An antecedent component, for example in an if-then type statement, is one that defines a condition to be met. A consequent component is, for example in an if-then type statement, an action that is performed when a condition is met. In such a case, an exemplary rule would be “If [antecedent], then [consequent].

The method embodiment also includes associating the policy component with a logical framework stored in memory at block 330. For example, program instructions can be provided, such as with the update string, which are executable to associate the antecedent and consequent policy components with the logical framework from memory. The method embodiment can also include receiving instructions for using the policy component with the logical framework and a number of other policy components stored in memory.

FIG. 4 illustrates a method embodiment of implementing a policy engine of a computing device. As illustrated with respect to the embodiment of FIGS. 2A and 2B, the method embodiment includes storing a number of policy components in memory that are each linked to a file name representing a set of instruction routines at block 410.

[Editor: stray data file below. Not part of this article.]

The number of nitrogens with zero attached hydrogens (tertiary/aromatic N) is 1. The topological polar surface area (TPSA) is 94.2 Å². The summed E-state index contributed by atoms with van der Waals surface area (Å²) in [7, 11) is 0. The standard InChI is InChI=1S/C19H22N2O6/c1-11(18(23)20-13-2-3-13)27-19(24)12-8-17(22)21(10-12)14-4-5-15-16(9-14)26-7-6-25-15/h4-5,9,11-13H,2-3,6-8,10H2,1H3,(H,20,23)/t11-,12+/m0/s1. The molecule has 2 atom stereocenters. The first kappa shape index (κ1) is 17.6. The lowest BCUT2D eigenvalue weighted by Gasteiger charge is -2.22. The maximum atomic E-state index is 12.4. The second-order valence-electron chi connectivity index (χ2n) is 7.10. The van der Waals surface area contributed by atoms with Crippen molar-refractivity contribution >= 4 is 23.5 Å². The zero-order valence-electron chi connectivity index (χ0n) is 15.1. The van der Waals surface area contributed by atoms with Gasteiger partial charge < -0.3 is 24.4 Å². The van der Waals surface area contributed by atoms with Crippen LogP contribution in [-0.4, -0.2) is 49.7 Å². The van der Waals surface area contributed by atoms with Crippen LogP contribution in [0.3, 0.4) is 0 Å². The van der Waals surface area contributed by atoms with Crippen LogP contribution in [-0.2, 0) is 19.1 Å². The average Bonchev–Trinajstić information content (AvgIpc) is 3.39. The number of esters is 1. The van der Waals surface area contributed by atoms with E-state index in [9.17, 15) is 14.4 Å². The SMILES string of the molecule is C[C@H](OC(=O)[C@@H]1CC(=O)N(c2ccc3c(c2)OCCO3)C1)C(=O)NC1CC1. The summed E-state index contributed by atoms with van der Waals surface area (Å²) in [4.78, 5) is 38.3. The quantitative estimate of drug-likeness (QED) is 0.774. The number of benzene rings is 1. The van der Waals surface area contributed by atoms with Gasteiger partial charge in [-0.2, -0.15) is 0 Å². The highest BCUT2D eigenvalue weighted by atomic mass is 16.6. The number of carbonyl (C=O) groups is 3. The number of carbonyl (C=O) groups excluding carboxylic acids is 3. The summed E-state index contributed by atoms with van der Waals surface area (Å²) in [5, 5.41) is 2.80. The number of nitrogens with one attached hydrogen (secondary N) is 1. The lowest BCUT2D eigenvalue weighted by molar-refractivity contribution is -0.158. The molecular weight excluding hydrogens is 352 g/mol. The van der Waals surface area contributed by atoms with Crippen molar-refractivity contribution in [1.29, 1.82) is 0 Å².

The method embodiment of FIG. 4 also includes storing a policy definition in memory including a logical framework having location placement information for a policy component at block 420. Those skilled in the art will understand that the policy definition can have various logical formats. For example logical formats include, but are not limited to, if-then, if-else, while types logical framework structures.

At block 430, the method embodiment also includes extracting the policy definition and the location placement information from memory. As described above with respect to FIG. 3, program embodiments can execute instructions to extract policy and logical information from a source, such as from memory or an update string.

The method embodiment illustrated in FIG. 4 also includes extracting the policy component from memory at block 440. At block 450, the method embodiment also includes executing an instruction routine at runtime to implement the policy definition based upon the location placement information in the logical framework.

The method embodiment can also include executing a platform independent function call, as the same will be known and understood by those of skill in the art, to extract the location placement information from the update string. In this way, a set of program instructions can be created in a platform independent format, such as Java, and then be used with a variety of platforms.